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Project team

Emeritus Professor David S. Byrne

(Case Study: Reconfiguring local health economies: Evidence, policy, practice and participation.) David Byrne is an Emeritus Professor in the Durham University, School of Applied Social Sciences and a Fellow of the Wolfson Research Institute for Health and Wellbeing.


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Dr Louise Caffrey

Assistant Professor in Social Policy at Trinity College Dublin. Expertise in systems approaches, realist evaluation and safety and policy implementation in ‘complex’ systems, particularly child welfare and health systems.


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Professor Nancy Cartwright - K4U Principal Investigator

Professor of Philosophy, Durham and University of California in San Diego: Specialist in philosophy and methodology of natural and social science, especially causal inference, modelling and evidence.


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Jeremy Clarke (Case study: Mental health in the EU: Providing ‘objective’ evidence for mental health policies.) Psychotherapy, UK National Health Service and research associate, CHESS, Durham; adviser to the UK government on evaluating the effectiveness of psychological therapy services.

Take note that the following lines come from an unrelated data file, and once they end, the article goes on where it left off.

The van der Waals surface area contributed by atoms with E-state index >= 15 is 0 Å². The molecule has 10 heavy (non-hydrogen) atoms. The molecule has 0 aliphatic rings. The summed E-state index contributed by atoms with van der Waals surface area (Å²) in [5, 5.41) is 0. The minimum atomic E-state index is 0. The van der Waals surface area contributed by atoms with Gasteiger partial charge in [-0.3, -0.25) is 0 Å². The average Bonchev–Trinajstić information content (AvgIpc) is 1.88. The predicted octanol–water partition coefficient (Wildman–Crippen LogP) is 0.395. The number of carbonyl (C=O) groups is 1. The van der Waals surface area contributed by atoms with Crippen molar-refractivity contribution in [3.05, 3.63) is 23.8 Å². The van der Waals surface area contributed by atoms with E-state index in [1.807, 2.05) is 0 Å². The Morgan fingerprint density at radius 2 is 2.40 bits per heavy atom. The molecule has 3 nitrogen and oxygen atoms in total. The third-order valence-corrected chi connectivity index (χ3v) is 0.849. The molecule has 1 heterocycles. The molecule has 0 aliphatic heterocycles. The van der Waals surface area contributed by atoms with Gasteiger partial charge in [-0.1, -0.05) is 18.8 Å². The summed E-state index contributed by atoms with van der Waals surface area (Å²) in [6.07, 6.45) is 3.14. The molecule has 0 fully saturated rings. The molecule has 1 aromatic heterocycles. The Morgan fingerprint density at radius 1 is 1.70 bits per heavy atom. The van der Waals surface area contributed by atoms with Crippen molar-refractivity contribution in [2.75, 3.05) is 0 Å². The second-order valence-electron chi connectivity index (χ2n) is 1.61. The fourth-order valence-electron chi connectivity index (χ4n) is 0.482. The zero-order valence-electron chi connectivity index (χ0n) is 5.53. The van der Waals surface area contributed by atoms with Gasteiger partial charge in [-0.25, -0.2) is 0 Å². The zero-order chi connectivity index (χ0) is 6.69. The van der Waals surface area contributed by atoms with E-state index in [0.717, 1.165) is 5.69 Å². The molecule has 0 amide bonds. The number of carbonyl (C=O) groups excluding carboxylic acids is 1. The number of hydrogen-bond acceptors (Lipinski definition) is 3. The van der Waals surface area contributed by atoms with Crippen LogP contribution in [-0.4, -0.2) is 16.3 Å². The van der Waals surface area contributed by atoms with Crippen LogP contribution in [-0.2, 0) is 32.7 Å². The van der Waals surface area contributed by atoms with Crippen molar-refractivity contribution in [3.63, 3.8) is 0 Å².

Nicola Craigs

Administrator/Outreach Officer (Knowledge for Use: K4U). Nicola joined K4U at the start of the project. She also works as the Administrator for the CHESS Research Centre. Nicola started working for Durham University in 2008 in her previous role as College Secretary at Josephine Butler College. Previous employment experience is within HR and she has a HND in Personnel Management.


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Dr Andrew Fletcher

Andrew currently works on three of the K4U case studies: mental health, occupational health and health economies, with a focus on policy deliberation and design. He has completed the Durham University Learning and Teaching Award and leads seminars on the module ‘Social Policy: principles and current issues’. More broadly, he is particularly interested in the meanings of wellbeing and culture within health and social care policy contexts.